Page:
Faster and slower forms of music go in and out of fashion. The Clash make a good case study since, under the influence of the Ramones, they sped up before releasing their weirdly fast first single, then slowed down as they developed musically.
The Ramones’ first single “Blitzkrieg Bop” (1976) is usually listed as a very fast 172 beats per minute. They played even faster in concert. The Ramones did two shows in London on the Fourth of July 1976 weekend and immediately caused the nascent Sex Pistols and the Clash to speed up their tempos.
Thus the Clash’s Ramones-like first single in 1977, “White Riot,” was played at a frantic 204 BPM.
By way of contrast, here’s another hard-rocking leftist protest song, Creedence Clearwater Revival’s “Fortunate Son” from 1969, which clocked in at about 133 bpm:
Over time, as the Clash learned to play their instruments better and developed an interest in a wide array of musical styles, they slowed down, although they always tended to play faster than most musicians would think ideal.
Ian Schneider’s MeanSpeed.com website lists the times of all 18 singles on the Clash’s compilation album Singles. Note that the Clash’s marketing decision making was always debateable, and a number of these tracks were curious choices to promote. In general, the Clash weren’t a great singles band: they worked fast and released an immense amount of material (about 120 tracks in these six years).
Even what’s now their signature song “London Calling” struck me back in 1980 as needing one more hook. Still, the great double album named after the song was released two days after the Soviet invasion of Afghanistan in December 1979, which made the band’s combination of Nuclear Freeze weenie prudent politics overlying Strummer’s innate romantic Kiplingesque militarism a potent combination in that anxious hour. It’s probably not a coincidence that just about the last song Strummer released in his lifetime was a long rendition of Daniel Dravot’s song, “The Minstrel Boy,” from The Man Who Would Be King, which played over the credits of Black Hawk Down.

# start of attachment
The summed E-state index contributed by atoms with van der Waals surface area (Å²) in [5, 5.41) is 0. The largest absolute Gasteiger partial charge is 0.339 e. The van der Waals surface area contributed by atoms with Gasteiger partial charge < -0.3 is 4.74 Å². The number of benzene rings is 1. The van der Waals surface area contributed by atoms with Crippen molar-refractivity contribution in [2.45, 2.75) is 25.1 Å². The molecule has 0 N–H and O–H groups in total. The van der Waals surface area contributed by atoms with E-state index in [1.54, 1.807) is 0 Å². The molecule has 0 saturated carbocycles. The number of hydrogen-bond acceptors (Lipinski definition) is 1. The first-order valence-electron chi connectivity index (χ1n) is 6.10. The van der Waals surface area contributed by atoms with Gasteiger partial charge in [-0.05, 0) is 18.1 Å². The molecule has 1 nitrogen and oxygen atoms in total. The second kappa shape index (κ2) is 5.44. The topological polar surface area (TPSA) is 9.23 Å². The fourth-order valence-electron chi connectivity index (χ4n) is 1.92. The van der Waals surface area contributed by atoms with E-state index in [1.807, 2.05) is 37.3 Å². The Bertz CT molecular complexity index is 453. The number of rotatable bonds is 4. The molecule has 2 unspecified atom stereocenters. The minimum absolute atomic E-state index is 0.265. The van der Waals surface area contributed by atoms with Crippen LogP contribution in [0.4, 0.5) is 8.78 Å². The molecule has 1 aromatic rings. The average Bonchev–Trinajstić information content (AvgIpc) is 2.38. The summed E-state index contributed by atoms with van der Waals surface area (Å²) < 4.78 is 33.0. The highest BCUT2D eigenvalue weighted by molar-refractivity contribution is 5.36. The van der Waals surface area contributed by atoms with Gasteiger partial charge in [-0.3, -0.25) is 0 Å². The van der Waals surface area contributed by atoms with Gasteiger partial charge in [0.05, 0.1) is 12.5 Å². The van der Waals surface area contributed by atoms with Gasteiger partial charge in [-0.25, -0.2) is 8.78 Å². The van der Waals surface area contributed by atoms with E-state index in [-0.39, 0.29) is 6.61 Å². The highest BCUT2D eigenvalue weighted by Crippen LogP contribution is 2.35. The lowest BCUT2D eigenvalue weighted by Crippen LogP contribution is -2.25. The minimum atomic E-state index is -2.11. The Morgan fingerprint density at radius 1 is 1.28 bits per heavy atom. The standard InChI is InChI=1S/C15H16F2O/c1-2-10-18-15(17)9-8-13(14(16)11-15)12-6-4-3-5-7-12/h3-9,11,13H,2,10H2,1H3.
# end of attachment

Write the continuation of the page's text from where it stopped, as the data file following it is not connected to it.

Their well-known last two singles “Rock the Casbah” and “Should I Stay or Should I Go” suggest what they could do when they spent some time working on singles.
Technical note: For the graph above, for the singles “Know Your Rights” and “Hitsville UK” I divided in half Schneider’s BPMs because the dominant beat (the one you’d dance to) is much slower than the hard to hear secondary beat.
Below the fold are videos of the 18 singles.
a) meanspeed=203.9 beats per minute
a) meanspeed=160.0 beats per minute,
a) meanspeed=172.6 beats per minute
“Clash City Rockers”
a) meanspeed=167.2 beats per minute
“(White Man) in Hammersmith Palais”
a) meanspeed=103.2 beats per minute
a) meanspeed=160.6 beats per minute,
“English Civil War”
a) meanspeed=160.1 beats per minute
“I Fought The Law”
a) meanspeed=151.8 beats per minute,
The much better Bobby Fuller Four version from the mid-1960s is said to be 148.3 so The Clash didn’t speed it up too much.
a) meanspeed=132.4 beats per minute
“Train In Vain”
a) meanspeed=122.6 beats per minute
That’s fast for a Motown-type song.
a) meanspeed=70.2 beats per minute
Heavy reggae ballad. Here’s the dub version from 35 years ago.
“The Call Up”
a) meanspeed=120.2 beats per minute,
a) meanspeed=200.3 beats per minute
The main beat is probably 100.
“The Magnificent Seven”
a) meanspeed=116.7 beats per minute
Rap back when white lefties didn’t worry about cultural appropriation. Heck, that’s all the Clash did was appropriate.
“This Is Radio Clash”
a) meanspeed=123.0 beats per minute,
“Know Your Rights”
a) meanspeed=220.1 beats per minute
Joe talking slowly over a a weird rhythm. I don’t think anybody would dance to the 220 beat. The 110 beat is dominant. This appears to be from Steve Wozniak’s US Festival in 1983. The live version is slightly faster than the single.
“Rock The Casbah”
a) meanspeed=129.5 beats per minute
“Should I Stay Or Should I Go”
a) meanspeed=112.9 beats per minute,
a) meanspeed=225.82 beats per minute
This live version is much faster than the album.
Data: Ian Andrew Schneider